The Car Doctor

Best speed for fuel economy, power steering fluid, copying keys

By John Paul, AAA Car Doctor
May 29, 2008

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Q. I've heard the general rule that traveling on a highway at 55 mph is the speed at which your vehicle runs the most fuel-efficient. I've also heard that a performance engine has a higher speed of efficiency than a base engine model. If so, what would be the best speed to travel to get maximum efficiency from a supercharged or turbocharged engine, in your opinion?

A. The performance from a supercharged engine may be different than a normally aspirated engine - although power and fuel efficiency are not always equal. In general, a speed of 55-65 mph is optimum for fuel economy, for two major reasons. At this speed the engine is usually running at 1,800-2,400 rpm - the most efficient for the engine. The second reason involves aerodynamics. At speeds over 65 mph you are using more energy to push the vehicle through the air. This energy use translates into fuel use.

Q. I installed a new rack and pinion steering gear and power steering pump on my Ford Aerostar. When adding fluid, what type is recommended? I noticed red fluid in the rack and pinion gear, and clear fluid in the steering pump. Do I need to flush the system before I continue with one type of fluid?

A. The Ford Aerostar uses Ford type-F automatic transmission fluid. It wouldn't hurt to flush out the assembly fluid when refilling the system. Once the system is full, start the van and turn the steering wheel all the way to the left, and then, all the way to the right. Repeat this a couple of times: this will bleed any air out of the system. Once completed, re-check the fluid and check for any leaks.

Q. I own a 2002 Subaru Outback wagon that we purchased used from a dealer three years ago. We have the original key and a spare key that were both given to us at the time we purchased the car. I misplaced my set of keys with the original key on it, and tried to get another copy made from the spare key. I tried several hardware stores and even went to a Subaru dealership. Each time they made a copy from my spare key, it would not work in the car. The key would go in, but wouldn't turn. This even happened at the dealership. The hardware stores blamed it on a worn spare key, and said I needed to go to a Subaru dealer. I did, and the dealership also looked up the year and make of my Subaru, and tried to make a key according to some information they had at the dealership--they looked up something in the computer. But they still couldn't make a key that would work. Fortunately, I have since found my set of keys with the original key, but this still puzzles me. What would be the reason for this? I'm just hoping I don't lose my keys again, because everyone seemed to be stumped by this problem. Do you have any suggestions?

A. It is possible the spare key was worn, but I'm not sure why a key made with the factory key code didn't work, unless the ignition was replaced. At this point, I would make at least one copy based on the original key and see how that works.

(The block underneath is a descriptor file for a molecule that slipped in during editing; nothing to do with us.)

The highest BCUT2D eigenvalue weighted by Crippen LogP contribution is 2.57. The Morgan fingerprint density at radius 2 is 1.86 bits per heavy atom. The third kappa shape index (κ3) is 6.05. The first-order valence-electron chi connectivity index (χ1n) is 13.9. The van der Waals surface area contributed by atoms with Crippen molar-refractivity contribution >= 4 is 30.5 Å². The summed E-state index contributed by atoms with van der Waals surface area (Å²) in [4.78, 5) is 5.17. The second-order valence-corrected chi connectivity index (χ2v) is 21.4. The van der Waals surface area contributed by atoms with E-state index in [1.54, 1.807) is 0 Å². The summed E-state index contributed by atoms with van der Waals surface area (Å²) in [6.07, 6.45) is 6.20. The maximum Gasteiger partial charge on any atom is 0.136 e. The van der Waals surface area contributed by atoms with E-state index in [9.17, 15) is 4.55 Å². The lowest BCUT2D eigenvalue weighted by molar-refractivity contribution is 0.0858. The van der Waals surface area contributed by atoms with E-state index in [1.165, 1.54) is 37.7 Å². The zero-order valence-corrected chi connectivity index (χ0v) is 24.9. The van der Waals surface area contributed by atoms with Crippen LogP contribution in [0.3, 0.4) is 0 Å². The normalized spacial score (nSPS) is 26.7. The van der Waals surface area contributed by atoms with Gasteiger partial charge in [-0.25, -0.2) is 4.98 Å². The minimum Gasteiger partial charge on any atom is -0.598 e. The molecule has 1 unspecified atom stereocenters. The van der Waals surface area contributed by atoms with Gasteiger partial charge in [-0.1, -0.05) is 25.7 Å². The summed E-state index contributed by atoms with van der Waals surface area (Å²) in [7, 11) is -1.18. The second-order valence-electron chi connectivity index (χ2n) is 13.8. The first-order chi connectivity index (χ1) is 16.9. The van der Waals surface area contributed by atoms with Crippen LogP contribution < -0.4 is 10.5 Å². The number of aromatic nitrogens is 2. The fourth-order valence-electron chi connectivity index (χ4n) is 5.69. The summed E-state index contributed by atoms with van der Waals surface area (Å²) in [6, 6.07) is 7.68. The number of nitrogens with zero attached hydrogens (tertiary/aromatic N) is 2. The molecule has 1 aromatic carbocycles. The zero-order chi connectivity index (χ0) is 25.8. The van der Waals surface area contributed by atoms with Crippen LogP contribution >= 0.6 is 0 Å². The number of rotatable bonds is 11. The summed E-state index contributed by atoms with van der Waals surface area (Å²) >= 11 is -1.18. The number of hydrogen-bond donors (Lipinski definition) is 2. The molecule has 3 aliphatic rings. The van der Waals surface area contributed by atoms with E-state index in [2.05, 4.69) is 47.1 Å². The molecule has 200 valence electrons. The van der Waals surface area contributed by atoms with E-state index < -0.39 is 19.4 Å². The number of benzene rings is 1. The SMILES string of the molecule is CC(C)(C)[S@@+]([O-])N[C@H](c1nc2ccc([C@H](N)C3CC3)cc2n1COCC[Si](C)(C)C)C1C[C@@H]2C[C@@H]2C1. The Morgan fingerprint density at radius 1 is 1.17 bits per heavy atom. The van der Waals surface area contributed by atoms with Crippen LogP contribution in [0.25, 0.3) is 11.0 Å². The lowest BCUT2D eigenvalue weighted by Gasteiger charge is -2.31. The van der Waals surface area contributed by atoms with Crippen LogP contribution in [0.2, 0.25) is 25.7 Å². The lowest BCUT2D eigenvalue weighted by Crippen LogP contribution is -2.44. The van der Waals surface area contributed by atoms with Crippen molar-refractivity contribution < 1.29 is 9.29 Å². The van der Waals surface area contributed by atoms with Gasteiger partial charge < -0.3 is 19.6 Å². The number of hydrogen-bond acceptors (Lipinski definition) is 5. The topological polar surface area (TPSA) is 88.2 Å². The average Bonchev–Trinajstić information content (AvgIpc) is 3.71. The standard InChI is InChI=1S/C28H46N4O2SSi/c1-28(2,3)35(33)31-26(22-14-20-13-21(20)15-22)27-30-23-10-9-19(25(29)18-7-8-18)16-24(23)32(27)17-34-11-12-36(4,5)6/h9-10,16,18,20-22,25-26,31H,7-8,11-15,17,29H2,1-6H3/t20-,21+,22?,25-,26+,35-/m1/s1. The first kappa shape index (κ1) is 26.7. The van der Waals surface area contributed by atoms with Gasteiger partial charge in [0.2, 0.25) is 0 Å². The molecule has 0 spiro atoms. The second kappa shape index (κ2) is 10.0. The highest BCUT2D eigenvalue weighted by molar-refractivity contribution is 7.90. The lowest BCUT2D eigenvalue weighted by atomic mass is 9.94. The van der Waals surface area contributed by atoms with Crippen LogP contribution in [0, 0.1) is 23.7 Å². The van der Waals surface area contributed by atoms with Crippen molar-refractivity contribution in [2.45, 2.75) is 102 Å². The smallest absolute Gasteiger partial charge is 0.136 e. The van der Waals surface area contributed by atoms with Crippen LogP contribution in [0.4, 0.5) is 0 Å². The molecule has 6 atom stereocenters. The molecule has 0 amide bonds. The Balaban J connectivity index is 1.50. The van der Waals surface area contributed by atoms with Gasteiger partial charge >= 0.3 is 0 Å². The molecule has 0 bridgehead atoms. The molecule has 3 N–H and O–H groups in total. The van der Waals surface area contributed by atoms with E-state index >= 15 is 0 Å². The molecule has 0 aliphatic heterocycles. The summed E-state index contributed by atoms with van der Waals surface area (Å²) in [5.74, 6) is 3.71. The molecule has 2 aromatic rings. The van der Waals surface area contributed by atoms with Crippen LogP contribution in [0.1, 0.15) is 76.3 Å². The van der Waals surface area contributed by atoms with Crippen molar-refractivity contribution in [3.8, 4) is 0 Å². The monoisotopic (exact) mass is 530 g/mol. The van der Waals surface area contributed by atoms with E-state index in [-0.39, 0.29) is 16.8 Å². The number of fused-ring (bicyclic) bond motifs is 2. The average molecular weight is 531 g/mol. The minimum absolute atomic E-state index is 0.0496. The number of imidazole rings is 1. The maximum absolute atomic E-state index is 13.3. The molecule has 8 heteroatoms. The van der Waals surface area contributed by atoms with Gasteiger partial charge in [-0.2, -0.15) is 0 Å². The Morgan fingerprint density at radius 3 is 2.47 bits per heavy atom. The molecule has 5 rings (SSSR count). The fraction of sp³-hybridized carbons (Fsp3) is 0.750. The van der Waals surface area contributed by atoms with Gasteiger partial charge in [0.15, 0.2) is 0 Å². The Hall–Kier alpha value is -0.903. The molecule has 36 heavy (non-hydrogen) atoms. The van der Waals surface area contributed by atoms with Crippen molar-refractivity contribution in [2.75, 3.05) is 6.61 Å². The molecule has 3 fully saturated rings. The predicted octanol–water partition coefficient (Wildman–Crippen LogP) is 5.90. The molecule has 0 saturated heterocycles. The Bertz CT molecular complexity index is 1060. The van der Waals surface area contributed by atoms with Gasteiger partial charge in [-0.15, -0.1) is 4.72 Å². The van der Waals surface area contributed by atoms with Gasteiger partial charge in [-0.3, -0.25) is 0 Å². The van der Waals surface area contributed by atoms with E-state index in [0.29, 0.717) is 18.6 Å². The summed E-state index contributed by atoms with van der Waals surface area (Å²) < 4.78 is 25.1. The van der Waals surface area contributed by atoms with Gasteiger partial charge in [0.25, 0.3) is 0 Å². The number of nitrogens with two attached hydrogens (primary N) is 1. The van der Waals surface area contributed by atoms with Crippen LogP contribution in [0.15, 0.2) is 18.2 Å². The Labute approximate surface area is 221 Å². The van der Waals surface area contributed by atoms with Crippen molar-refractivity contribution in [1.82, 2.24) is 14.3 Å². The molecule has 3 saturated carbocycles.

Q. My father in-law recently had his 45,000 mile check up on his 2003 Camry at the dealership where he purchased his car. All service to the car has been done by the same dealership. On this occasion, he received a call from the Service Manager because he needed a new oil pan. The Service Manager said the drain plug threads had pulled out with the drain plug. He further stated that this is an occasional problem that should be expected since the car was almost five years old even though it has low miles - 45,000. I called the Service Manager and requested the old pan and picked it up. The threads are worn down smooth. Is this the case, as the Service Manager states, or could it be the certified Toyota technician stripped the threads? They billed him for the pan but waived the labor charge. Your thoughts would be greatly appreciated.

A. If the oil drain plug has been properly installed at each oil change, this shouldn't have happened. In almost every case, the oil pan threads become damaged due to over-tightening by the technician performing the service.

Q. I own a 2001 Jeep Wrangler 4.0L, and I bought it new. A recurring problem has been the climate control panel, particularly the fan speed switch. Eventually certain fan speed levels stop working, and before long the fan speed switch stops working altogether. This has happened three times, and each time the dealership's remedy was to replace the control panel and, in one case, rewire the climate control system. Now that this vehicle is far out of warranty, I am not eager to continue treating the symptoms when the cause has clearly gone unaddressed. Right now, only two fan speed levels work in my Jeep, and it's just a matter of time until wires start melting behind the dash, and I'm looking at a four-figure repair bill. What should I do?

A. This is a fairly common problem. Once the connectors start to come loose, they start to heat up and cause this problem. Repairing the wiring and splicing in a better quality connector usually fixes the problem. At the same time, take a look at the resistor for the fan.